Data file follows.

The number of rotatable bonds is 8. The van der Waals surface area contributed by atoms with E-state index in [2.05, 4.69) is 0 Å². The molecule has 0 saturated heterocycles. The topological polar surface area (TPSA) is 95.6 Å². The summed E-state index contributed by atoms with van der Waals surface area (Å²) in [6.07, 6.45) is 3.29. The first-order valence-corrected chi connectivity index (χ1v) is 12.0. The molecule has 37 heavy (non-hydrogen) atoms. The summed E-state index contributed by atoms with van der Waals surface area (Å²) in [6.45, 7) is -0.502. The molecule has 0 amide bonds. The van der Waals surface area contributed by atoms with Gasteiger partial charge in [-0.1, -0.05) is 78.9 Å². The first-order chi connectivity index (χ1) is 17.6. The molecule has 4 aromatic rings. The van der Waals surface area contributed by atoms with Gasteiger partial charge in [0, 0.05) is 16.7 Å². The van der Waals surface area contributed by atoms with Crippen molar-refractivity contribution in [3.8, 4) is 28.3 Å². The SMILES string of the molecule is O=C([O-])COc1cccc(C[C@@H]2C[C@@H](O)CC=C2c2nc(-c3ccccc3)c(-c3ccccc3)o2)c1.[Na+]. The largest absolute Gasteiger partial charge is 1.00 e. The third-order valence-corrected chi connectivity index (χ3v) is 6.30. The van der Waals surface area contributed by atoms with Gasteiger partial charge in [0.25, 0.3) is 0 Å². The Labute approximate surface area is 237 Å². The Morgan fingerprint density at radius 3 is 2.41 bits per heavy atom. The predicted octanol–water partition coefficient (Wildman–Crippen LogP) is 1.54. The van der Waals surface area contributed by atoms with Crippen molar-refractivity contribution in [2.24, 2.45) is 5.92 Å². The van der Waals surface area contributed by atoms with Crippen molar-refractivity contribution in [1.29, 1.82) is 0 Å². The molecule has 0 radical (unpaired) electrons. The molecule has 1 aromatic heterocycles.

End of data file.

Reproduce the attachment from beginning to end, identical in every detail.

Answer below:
The number of rotatable bonds is 8. The van der Waals surface area contributed by atoms with E-state index in [2.05, 4.69) is 0 Å². The molecule has 0 saturated heterocycles. The topological polar surface area (TPSA) is 95.6 Å². The summed E-state index contributed by atoms with van der Waals surface area (Å²) in [6.07, 6.45) is 3.29. The first-order valence-corrected chi connectivity index (χ1v) is 12.0. The molecule has 37 heavy (non-hydrogen) atoms. The summed E-state index contributed by atoms with van der Waals surface area (Å²) in [6.45, 7) is -0.502. The molecule has 0 amide bonds. The van der Waals surface area contributed by atoms with Gasteiger partial charge in [-0.1, -0.05) is 78.9 Å². The first-order chi connectivity index (χ1) is 17.6. The molecule has 4 aromatic rings. The van der Waals surface area contributed by atoms with Gasteiger partial charge in [0, 0.05) is 16.7 Å². The van der Waals surface area contributed by atoms with Crippen molar-refractivity contribution in [3.8, 4) is 28.3 Å². The SMILES string of the molecule is O=C([O-])COc1cccc(C[C@@H]2C[C@@H](O)CC=C2c2nc(-c3ccccc3)c(-c3ccccc3)o2)c1.[Na+]. The largest absolute Gasteiger partial charge is 1.00 e. The third-order valence-corrected chi connectivity index (χ3v) is 6.30. The van der Waals surface area contributed by atoms with Gasteiger partial charge in [0.25, 0.3) is 0 Å². The Labute approximate surface area is 237 Å². The Morgan fingerprint density at radius 3 is 2.41 bits per heavy atom. The predicted octanol–water partition coefficient (Wildman–Crippen LogP) is 1.54. The van der Waals surface area contributed by atoms with Crippen molar-refractivity contribution in [2.24, 2.45) is 5.92 Å². The van der Waals surface area contributed by atoms with Crippen molar-refractivity contribution in [1.29, 1.82) is 0 Å². The molecule has 0 radical (unpaired) electrons. The molecule has 1 aromatic heterocycles.